Finally the police commander came, whatever his title was, the one entitled to the biggest bribe. Right away he accused us of reckless driving. “Oh, it will be bad for you.” To up the stakes he ordered us to be taken back to the scene of the accident. When we got there, an empty beer bottle had been placed in the car. “Oh, look at this! You were drunk driving. Oh, this is very bad.”
We couldn’t phone anybody because no one was working on Good Friday and we were in a very remote rural area with a weak mobile phone network. I knew from experience I had to bribe the top cop, but there was a certain protocol involved. You couldn’t just pull out your wallet and ask how much. That would offend his honor. You had to use the magic words, “Can we discuss this privately?” When we went behind the wreck of the car, he said he wanted 60,000 shillings, which was I guess about $40 at the time. I gave it to him. Suddenly he became very helpful, ordered a cop to drive us back to the city with a police escort. We talked our way out of the police escort because that would eventually require another bribe (“for expenses”). An off-duty policeman drove us back to the city.
We went to a clinic which was closed for Easter and a clinic run by Indians which was open but whose x-ray equipment was broken. At a third clinic we got X-rays confirming that nothing was broken. It hurt us to breathe because of the seat belt hitting our sternums, but they were just bruised, not cracked. We got super painkillers and went home to bed. On Easter Monday, the day after the holiday, we had a whole day of dealing with the insurance company, but that next saga ended okay.
The second major incident was on an airplane. We had a one-hour Kenya Airways flight to Nairobi, Kenya followed by a flight to Abu Dhabi, where we were to pick up a night flight to Japan. On the plane, as we descended into Nairobi, I remember exchanging a worried look with the Indian businessman across the aisle. The descent was unusually steep. When the plane touched down it bounced and skidded off the runway. This caused an emergency evacuation. The chute deployed. Passengers rushed toward it. The flight attendants, who were supposed to direct the evacuation, soon disappeared. Since it had been raining heavily, the first of the passengers sliding down the chute got stuck in the mud at the bottom, and people sliding down next kept crashing into them. People were injured. But the entire flight crew had vanished.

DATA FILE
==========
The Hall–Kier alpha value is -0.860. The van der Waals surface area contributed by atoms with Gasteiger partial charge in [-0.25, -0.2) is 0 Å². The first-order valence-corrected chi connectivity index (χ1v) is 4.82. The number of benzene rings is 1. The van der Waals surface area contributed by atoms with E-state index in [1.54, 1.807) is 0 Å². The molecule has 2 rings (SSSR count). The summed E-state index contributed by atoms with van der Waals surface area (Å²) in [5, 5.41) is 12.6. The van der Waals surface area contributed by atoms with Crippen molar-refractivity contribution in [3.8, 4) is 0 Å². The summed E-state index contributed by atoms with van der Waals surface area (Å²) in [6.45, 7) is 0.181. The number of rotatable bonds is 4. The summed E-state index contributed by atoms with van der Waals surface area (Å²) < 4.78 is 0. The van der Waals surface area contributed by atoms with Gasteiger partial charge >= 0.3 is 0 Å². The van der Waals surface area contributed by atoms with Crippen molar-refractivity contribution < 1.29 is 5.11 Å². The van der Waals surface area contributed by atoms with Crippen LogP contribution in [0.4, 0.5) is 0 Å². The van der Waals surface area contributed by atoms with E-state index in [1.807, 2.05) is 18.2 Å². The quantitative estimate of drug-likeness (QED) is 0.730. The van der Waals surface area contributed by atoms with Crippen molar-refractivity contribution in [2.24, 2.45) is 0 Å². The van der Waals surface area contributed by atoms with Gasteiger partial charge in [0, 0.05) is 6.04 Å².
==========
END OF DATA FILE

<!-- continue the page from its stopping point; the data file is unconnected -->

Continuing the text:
Outside the plane it was freezing. Nairobi is about 1,600 meters up. So despite its location on the equator, it gets pretty cold at night. The rain pelted down. We huddled under the wings until someone said the plane might explode. “Ah, yeah!” So we ran away. We stood in the rain and the dark, waiting, waiting. Someone said, “I’m walking to those lights over there. That must be the terminal.” The rest of us waited. A couple of hours passed. Maintenance trucks came to examine the plane, ignoring us. Finally a bus arrived and took us to the terminal. We were all soaking wet, cold, tired, hungry and scared. We were given hot cocoa and Kenya Airways tee-shirts by way of apology. Then the terminal closed, and we huddled on benches all night until it reopened in the morning. Keiko and I had missed our flight, but eventually we were on our way.
Such things happens in that part of the world. No explanation, no apology, nothing. We still don’t know what caused the accident. I know that descent felt wrong, so it was probably pilot error.
When we left Uganda we were really glad to get back to Japan for good. You turn on the light switch, and the light comes on. Flush toilets. Oh, luxury! You don’t have to count your change whenever you buy anything. You don’t buy a kilo of rice and find a big stone inside. There’s no thumb on the scale. We could relax again. That was it.